From a 1906 article purportedly written by “A Member of the Settlement for the Neglected Rich”. It is a kind of spoof, the point being that the billionaire is the ordinary person who participates in the rich resources that are available to the whole community.
“Do not quote me as saying anything against money or the men who have the capacity for getting it. When society is somewhat better constructed, we shall have more money, not less; and perhaps it will be better distributed. But the great advantage of my form of bookkeeping and of estimating values is that a man can be a billionaire on a very small amount of money.”
As I took up my hat to leave I cast a glance at a few shelves of books which the billionaire had in his counting-room. They were most of them devoted to political and social economy.
“I am not tied up,” he remarked, “to any particular school of political or social economy. A man who becomes a doctrinaire in this comparatively unexplored field is soon lost in a maze of crude technicalities, and may become a Philistine before he gets through. But I should be ungrateful not to acknowledge my indebtedness to this volume.”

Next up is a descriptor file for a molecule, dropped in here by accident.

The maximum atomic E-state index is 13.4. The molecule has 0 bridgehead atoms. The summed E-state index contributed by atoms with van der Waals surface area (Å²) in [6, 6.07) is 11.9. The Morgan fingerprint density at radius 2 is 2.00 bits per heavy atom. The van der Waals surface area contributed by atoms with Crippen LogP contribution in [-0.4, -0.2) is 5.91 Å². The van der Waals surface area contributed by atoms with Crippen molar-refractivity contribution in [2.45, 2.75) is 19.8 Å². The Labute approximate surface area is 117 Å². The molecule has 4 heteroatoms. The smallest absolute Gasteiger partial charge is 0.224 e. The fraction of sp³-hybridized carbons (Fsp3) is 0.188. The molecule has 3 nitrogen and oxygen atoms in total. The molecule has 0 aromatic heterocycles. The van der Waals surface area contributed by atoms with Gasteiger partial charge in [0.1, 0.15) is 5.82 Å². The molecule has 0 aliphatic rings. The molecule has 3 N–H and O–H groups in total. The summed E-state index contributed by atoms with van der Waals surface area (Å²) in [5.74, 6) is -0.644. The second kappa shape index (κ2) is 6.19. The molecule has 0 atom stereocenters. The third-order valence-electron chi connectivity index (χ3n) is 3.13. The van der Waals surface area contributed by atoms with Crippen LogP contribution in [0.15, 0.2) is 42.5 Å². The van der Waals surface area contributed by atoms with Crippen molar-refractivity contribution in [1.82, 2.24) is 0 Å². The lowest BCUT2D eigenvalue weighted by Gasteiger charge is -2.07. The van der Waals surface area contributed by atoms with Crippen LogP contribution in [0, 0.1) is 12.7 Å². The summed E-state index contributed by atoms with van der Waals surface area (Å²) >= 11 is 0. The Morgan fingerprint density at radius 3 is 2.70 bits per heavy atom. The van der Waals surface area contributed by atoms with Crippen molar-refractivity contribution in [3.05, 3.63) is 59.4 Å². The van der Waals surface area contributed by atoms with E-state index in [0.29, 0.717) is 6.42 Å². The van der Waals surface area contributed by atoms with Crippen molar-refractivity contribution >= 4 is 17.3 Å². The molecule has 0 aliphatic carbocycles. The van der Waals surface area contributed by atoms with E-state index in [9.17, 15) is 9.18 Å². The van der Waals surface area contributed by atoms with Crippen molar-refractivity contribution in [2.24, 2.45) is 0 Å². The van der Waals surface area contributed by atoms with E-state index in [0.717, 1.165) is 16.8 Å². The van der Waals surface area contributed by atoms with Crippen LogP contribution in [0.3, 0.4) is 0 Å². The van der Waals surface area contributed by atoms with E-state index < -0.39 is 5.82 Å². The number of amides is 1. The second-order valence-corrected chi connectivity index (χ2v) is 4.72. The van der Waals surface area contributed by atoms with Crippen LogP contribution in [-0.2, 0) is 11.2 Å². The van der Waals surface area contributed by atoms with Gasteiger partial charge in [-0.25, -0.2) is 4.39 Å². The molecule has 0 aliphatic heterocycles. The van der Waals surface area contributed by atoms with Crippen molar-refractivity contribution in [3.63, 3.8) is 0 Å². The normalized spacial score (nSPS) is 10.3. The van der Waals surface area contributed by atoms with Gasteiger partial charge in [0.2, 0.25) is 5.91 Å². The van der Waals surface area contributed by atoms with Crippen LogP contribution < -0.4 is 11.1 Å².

He took down a little book, with a title neatly lettered in his own hand: “Josephsson’s Galilean Economics.”
“It is based on the gold standard, you see: ‘Do unto others as you would have them do unto you.’ Some of its fundamental principles are: To him that hath shall be given. That is a recognition of the capacity of the individual to enrich his own personality. Every treasure which he has secured only makes it easier to secure something still higher and better.
“Other principles are: A man’s life consisteth not in the abundance of the things he possesseth.
“What shall it profit a man if he gain the whole world and lose his own soul?
“He that loseth his life shall find it.
“It is a book of parables and precepts. The principle of reciprocity on which its social economy is based is well enunciated by one of the followers of Josephsson: Let every man bear his own burden. That is a recognition of individual duty. And then there is the reciprocal principle:
“Bear ye one another's burdens, and so fulfil the law of Christ.
“A man who follows Josephsson,” said the billionaire, as he took my hand, “has laid up his treasures where moth doth not corrupt, and where thieves do not break through and steal.”
—“An Interview with a Billionaire”, Pennsylvania School Jrnl. (1906) July 10/1